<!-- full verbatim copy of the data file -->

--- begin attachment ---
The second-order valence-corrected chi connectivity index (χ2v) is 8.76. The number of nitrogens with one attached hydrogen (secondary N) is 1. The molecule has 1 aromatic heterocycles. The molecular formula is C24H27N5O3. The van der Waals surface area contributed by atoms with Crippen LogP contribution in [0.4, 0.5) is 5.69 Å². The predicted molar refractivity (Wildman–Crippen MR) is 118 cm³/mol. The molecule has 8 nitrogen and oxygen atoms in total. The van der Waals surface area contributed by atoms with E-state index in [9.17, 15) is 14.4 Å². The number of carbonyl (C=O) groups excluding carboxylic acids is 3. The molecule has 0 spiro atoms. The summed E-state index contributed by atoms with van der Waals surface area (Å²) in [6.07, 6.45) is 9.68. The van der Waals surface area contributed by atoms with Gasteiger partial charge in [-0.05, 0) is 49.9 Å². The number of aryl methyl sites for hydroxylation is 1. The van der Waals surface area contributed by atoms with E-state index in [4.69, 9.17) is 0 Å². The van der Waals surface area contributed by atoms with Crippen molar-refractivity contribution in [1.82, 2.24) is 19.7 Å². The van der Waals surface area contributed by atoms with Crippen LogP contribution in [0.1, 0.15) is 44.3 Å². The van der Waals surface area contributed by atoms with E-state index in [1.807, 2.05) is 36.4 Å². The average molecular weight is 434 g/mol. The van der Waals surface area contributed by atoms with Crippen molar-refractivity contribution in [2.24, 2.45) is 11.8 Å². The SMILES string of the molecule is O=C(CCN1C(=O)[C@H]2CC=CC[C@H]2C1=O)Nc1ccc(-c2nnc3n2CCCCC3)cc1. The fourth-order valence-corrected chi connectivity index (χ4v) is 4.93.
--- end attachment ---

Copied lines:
The second-order valence-corrected chi connectivity index (χ2v) is 8.76. The number of nitrogens with one attached hydrogen (secondary N) is 1. The molecule has 1 aromatic heterocycles. The molecular formula is C24H27N5O3. The van der Waals surface area contributed by atoms with Crippen LogP contribution in [0.4, 0.5) is 5.69 Å². The predicted molar refractivity (Wildman–Crippen MR) is 118 cm³/mol. The molecule has 8 nitrogen and oxygen atoms in total. The van der Waals surface area contributed by atoms with E-state index in [9.17, 15) is 14.4 Å². The number of carbonyl (C=O) groups excluding carboxylic acids is 3. The molecule has 0 spiro atoms. The summed E-state index contributed by atoms with van der Waals surface area (Å²) in [6.07, 6.45) is 9.68. The van der Waals surface area contributed by atoms with Gasteiger partial charge in [-0.05, 0) is 49.9 Å². The number of aryl methyl sites for hydroxylation is 1. The van der Waals surface area contributed by atoms with E-state index in [4.69, 9.17) is 0 Å². The van der Waals surface area contributed by atoms with Crippen molar-refractivity contribution in [1.82, 2.24) is 19.7 Å². The van der Waals surface area contributed by atoms with Crippen LogP contribution in [0.1, 0.15) is 44.3 Å². The van der Waals surface area contributed by atoms with E-state index in [1.807, 2.05) is 36.4 Å². The average molecular weight is 434 g/mol. The van der Waals surface area contributed by atoms with Crippen molar-refractivity contribution in [2.24, 2.45) is 11.8 Å². The SMILES string of the molecule is O=C(CCN1C(=O)[C@H]2CC=CC[C@H]2C1=O)Nc1ccc(-c2nnc3n2CCCCC3)cc1. The fourth-order valence-corrected chi connectivity index (χ4v) is 4.93.